Kate Wall describes the main findings of the Learning to Learn in Schools Phase 3 project evaluation and looks at some of the implications for schools

The Learning to Learn in Schools Phase 3 Evaluation was a three-year project investigating practical approaches to improve learning and teaching in classrooms and to foster positive dispositions towards learning. It built on findings from earlier phases of research. Phase 3 started in 2003 and involved 33 schools from three local authorities (Cheshire, Cornwall and Enfield). It aimed to investigate:

  • the relative importance of different Learning to Learn approaches in raising standards
  • how the adoption of Learning to Learn approaches impacts on teacher motivation and capacity to manage change
  • whether, and if so how, Learning to Learn approaches support the development of confident and capable lifelong learners.

Ultimately the project has always been about partnership between schools, the Campaign for Learning and the university team to collaboratively learn and to jointly construct understanding about what is meant by the term Learning to Learn and what the pragmatics are of putting this knowledge into practice in the classroom.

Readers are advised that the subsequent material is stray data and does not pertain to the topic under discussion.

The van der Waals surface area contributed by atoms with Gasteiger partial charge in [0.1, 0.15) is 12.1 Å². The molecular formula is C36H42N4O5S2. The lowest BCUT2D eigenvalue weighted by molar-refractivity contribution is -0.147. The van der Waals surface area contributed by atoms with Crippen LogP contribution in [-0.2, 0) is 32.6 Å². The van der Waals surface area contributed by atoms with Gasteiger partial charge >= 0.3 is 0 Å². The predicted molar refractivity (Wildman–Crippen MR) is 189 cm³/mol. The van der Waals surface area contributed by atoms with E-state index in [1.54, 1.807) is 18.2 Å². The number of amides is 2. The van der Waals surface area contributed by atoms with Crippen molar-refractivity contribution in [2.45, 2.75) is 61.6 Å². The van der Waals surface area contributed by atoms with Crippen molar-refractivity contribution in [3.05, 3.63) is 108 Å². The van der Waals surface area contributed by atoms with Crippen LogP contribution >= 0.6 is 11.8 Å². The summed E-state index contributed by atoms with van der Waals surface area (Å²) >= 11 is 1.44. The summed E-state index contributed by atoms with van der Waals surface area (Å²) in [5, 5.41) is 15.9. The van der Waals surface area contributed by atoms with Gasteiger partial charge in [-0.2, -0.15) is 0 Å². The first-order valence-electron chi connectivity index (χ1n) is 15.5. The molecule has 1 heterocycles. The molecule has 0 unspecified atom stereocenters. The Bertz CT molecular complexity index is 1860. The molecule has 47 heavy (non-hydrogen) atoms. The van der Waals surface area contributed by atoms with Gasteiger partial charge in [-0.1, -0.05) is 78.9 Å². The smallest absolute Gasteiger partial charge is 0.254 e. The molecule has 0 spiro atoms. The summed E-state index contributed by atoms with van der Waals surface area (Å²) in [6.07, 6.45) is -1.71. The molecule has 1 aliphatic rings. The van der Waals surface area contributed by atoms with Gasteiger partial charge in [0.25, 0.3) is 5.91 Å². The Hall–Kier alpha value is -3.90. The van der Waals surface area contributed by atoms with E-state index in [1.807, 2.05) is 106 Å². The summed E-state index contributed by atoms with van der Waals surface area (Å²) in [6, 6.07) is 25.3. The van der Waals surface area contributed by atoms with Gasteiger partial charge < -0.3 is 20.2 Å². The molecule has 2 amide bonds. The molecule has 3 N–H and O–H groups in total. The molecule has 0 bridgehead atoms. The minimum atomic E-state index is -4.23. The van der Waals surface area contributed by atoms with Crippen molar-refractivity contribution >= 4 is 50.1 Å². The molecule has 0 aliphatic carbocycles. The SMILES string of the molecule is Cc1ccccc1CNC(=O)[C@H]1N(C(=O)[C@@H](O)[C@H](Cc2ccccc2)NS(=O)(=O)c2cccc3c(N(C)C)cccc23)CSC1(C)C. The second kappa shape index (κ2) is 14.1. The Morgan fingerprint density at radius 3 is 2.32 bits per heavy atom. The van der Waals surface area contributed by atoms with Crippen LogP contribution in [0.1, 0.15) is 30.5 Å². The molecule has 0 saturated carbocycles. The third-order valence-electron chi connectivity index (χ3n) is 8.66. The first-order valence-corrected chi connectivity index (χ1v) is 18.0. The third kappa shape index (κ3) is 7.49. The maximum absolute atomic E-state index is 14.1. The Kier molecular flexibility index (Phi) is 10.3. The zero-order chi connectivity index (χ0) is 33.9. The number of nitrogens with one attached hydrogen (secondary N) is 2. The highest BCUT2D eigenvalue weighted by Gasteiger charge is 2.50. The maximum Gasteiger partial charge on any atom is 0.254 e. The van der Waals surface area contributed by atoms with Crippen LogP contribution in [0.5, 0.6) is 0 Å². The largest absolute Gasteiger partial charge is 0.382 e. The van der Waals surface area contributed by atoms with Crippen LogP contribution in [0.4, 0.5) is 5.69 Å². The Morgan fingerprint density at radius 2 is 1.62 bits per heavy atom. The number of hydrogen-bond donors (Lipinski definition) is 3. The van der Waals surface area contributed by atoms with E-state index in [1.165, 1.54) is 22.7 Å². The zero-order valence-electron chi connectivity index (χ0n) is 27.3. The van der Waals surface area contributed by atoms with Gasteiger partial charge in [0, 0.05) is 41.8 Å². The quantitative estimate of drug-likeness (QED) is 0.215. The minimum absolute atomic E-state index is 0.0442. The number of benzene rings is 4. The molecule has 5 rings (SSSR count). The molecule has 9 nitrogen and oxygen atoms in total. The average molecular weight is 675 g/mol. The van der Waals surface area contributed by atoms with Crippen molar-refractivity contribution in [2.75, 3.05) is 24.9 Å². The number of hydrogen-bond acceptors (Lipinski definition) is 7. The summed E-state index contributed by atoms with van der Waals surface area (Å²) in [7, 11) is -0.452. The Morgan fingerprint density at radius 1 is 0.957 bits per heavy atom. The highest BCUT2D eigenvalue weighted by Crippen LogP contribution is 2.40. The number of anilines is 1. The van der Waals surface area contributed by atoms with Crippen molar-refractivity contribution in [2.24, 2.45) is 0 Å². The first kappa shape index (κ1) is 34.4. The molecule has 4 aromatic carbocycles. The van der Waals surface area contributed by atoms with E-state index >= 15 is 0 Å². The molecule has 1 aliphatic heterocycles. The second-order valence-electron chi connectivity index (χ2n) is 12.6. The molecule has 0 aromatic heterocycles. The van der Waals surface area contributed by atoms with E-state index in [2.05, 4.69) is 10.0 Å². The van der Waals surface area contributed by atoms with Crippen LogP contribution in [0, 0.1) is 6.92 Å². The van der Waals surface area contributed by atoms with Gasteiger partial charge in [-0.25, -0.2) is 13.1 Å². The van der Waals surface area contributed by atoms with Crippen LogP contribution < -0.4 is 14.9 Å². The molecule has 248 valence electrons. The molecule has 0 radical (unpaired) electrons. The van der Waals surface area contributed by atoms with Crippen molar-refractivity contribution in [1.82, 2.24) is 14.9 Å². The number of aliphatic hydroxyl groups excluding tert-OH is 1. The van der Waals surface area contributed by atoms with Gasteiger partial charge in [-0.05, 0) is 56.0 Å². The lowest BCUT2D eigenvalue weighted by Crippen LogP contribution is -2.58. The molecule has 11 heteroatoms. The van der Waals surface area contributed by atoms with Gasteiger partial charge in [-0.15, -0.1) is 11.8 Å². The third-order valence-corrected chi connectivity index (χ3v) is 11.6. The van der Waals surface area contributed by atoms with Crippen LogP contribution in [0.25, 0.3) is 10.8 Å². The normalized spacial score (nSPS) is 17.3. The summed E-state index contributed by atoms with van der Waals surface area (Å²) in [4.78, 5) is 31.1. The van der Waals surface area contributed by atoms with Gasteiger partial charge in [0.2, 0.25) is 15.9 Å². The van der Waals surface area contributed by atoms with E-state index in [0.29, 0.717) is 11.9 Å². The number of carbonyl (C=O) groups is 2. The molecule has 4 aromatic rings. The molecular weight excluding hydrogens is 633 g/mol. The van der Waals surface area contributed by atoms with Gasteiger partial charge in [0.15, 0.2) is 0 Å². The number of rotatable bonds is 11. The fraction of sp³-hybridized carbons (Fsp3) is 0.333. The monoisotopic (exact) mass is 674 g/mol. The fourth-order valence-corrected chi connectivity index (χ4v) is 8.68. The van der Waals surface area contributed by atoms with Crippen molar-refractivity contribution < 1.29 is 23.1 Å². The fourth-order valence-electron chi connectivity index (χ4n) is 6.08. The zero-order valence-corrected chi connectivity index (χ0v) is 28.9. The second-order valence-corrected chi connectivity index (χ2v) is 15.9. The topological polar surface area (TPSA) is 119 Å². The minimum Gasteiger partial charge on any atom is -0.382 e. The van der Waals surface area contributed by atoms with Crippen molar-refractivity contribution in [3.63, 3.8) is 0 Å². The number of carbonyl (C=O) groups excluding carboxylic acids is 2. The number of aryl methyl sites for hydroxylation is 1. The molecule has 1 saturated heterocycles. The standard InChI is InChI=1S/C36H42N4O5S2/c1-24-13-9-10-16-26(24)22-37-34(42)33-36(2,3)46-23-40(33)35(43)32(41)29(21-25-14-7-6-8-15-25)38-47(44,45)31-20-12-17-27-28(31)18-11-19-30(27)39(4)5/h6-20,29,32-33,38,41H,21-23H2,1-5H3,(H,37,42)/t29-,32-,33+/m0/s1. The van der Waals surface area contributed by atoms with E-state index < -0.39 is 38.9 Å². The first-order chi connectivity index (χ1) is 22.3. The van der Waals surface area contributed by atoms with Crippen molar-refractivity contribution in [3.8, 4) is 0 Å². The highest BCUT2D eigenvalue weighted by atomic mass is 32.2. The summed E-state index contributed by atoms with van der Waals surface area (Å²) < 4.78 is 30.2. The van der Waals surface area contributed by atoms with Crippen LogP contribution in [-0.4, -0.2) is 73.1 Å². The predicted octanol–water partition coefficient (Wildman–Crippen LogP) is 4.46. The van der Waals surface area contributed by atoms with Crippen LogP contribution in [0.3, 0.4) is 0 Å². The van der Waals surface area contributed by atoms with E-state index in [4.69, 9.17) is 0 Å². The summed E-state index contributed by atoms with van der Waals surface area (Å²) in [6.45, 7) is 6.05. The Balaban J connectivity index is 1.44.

The research was based on a model of professional enquiry through action research with support and wider evaluation by a team from Durham and Newcastle Universities and the Institute of Education at London University. Teachers in the research partnership schools were supported in completing empirical investigations of the approaches and strategies they believed would enhance learners’ skills, knowledge and attitudes for Learning to Learn. This was done through a process where the empirical research built upon the teachers’ normal practice of plan-do-review.